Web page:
And here’s the scene file I used in this tutorial that you guys can mess around with:

DOWNLOAD CINEMA 4D SCENE FILE

Tutorial:

If you want to learn more about how to use Cinema 4D in your 2D workflow, check out my Mixing 2D & 3D with Cinema 4D & After Effects Lynda.com course where I go over some creative ways to use the tools in C4D for a mainly 2D workflow inside of After Effects.

Stay up to date with the latest Cinema 4D tutorials by signing up to the Eyedesyn newsletter.

Using the Cel Shader to Apply an Illustrative 2D Style to 3D Objects in Cinema 4D

Since presenting for MAXON at NAB 2014, I’ve received a bunch of requests asking me to go further in depth on how I used the Cel Shader in a client spot in my presentation.  In this tutorial, I’ll show you just that:  how to create and apply a cool, stylistic, flat, illustrative 2D look to 3D objects in Cinema 4D. We will achieve this look by using the often overlooked Cel Shader & Spline Shader. Learning how to leverage C4D in your 2D workflow is critical when it comes to saving time creating elements and animating. If you’ve ever tried to make something look 3D with 2D objects, you know how painstaking it can be to sell the 3D depth using flat layers.  I’ll also show how you can use the Cel Shader to apply shadows to objects with 100% luminance.  One final note, be sure when you render to turn up the Anti-Aliasing settings as well as using a sharper Filter than Animation; such as Cubic (Still Image) or Sync so you have nice crisp edges in your animation to sell the 2D style.

Here’s the tutorial I mention in this video that shows you how to create the text material using a Spline Shader that is applied on the ribbon element:

Using the Spline Shader in C4D to Create Text as a Material

And here’s my MAXON NAB 2014 Presentation where I go over many ways to use Cinema 4D in a 2D workflow:

My MAXON NAB 2014 Presentation

And here’s the scene file I used in this tutorial that you guys can mess around with:

DOWNLOAD CINEMA 4D SCENE FILE

Tutorial:

If you want to learn more about how to use Cinema 4D in your 2D workflow, check out my Mixing 2D & 3D with Cinema 4D & After Effects Lynda.com course where I go over some creative ways to use the tools in C4D for a mainly 2D workflow inside of After Effects.

Stay up to date with the latest Cinema 4D tutorials by signing up to the Eyedesyn newsletter.

Cinema 4D Quick Tip: Using an Area Light’s Built-In Softbox Option

softbox_template_horiz

In this Cinema 4D Quick Tip I’ll uncover a useful feature that turns your Area Light into a softbox shape that shows up in your objects reflections.  I’ll then elaborate and show you some examples of interesting ways to use the Area Lights shape visibility settings to add some nice reflections to your objects.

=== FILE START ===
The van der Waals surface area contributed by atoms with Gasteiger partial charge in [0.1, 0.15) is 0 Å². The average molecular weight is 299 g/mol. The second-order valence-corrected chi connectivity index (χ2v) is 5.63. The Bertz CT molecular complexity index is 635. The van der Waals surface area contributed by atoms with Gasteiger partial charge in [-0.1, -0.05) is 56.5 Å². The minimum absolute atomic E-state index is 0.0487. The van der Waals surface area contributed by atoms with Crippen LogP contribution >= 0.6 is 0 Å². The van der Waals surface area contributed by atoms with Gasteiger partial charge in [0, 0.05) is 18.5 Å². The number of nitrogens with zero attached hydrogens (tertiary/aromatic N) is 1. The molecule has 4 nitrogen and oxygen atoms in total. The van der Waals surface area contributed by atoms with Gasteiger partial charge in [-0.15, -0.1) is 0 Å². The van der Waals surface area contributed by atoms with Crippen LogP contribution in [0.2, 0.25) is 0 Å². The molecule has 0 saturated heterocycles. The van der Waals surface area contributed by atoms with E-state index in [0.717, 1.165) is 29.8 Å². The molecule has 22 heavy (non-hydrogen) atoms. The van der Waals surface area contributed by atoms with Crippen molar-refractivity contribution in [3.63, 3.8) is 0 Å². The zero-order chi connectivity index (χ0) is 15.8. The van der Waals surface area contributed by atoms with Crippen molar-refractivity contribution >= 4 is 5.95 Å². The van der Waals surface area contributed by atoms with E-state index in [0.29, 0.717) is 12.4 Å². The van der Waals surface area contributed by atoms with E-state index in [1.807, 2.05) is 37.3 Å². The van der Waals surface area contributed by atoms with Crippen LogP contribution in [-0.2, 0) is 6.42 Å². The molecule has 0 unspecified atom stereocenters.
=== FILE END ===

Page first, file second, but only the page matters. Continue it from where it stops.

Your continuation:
Tutorial:

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MAXON NAB 2014 Rewind

This years NAB was a blast!  Thanks to all who made it great and thanks to everyone who made the trip out to actually watch some of our presentations live!  It was amazing to hang out with all of the people that make the tools that make our jobs fun along with having the honor of presenting with talented artists for MAXON for the third year in a row!  If you haven’t seen the presentations yet, all of the Cinema 4D NAB 2014 sessions are now up on Cineversity here:

MAXON NAB Rewind 2014

This years speakers included many heavy hitters in the mograph world including:

Nick Campbell, Casey Hupke, Rob Garrott, Josiah Taylor, Jeremy Cox, Kevin Aguirre, Donovan Keith, Andy Needham, Athanasios Pozantzis, Michael Delaneymyself, and many more!

In my presentation, I break down three projects covering the many handy tools in Cinema4D including

• Rigid Body Dynamics, Xrefs, and the Mograph Time Effector for the LA Kings

• Hair Shader, Tracer, Jiggle Deformer, Vertex Maps, Cloth, Mesh Deformer, Cel Shader, Rigid and Softbody Dynamics for Chick-Fil-A

•  Mograph Inheritance Effector, Shader Effector, Camera Morph, and Volumetric Lights for CSC.

 

Cinema 4D Quick Tip: Creatively Using Dynamics for 2D Style Animation

dynamics

In this Cinema 4D quick tip I’ll go over how you can utilize Cinema 4D’s Dynamics & Cineware creatively to spice up your 2D animations by applying real world physics to them.  To get real world physics to be applied to your 2D animations, you either need to painstakingly keyframe it by hand or buy an expensive plug-in for After Effects, not to mention taking the time to learn it!  But for those of us that have Cinema 4D, you can use it as a “plug-in” and apply dynamics to your 2D style objects in Cinema 4D and easily bring them into After Effects via Cineware.  Check out the link below to see a free excerpt from my Lynda.com course on Mixing 2D and 3D with After Effects and CINEMA 4D.

Watch Tutorial

You can also view the rest of my Cinema 4D courses on Lynda.com here.

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Using the Spline Shader to Create Text as a Material in Cinema 4D

Spline Shader

In this quick tip I’ll show you how to totally bypass Photoshop and create 2D text materials and apply to 3D objects as textures by using Cinema 4D’s Spline Shader.  Using the Spline Shader you can use text as simply as a 2D resolution independent material, or get creative and use is in the bump or displacement channels of a material to get some embossed or stamped metal looks. The Spline Shader also isn’t limited to just text, you can use any spline shape to create a texture!

Tutorial: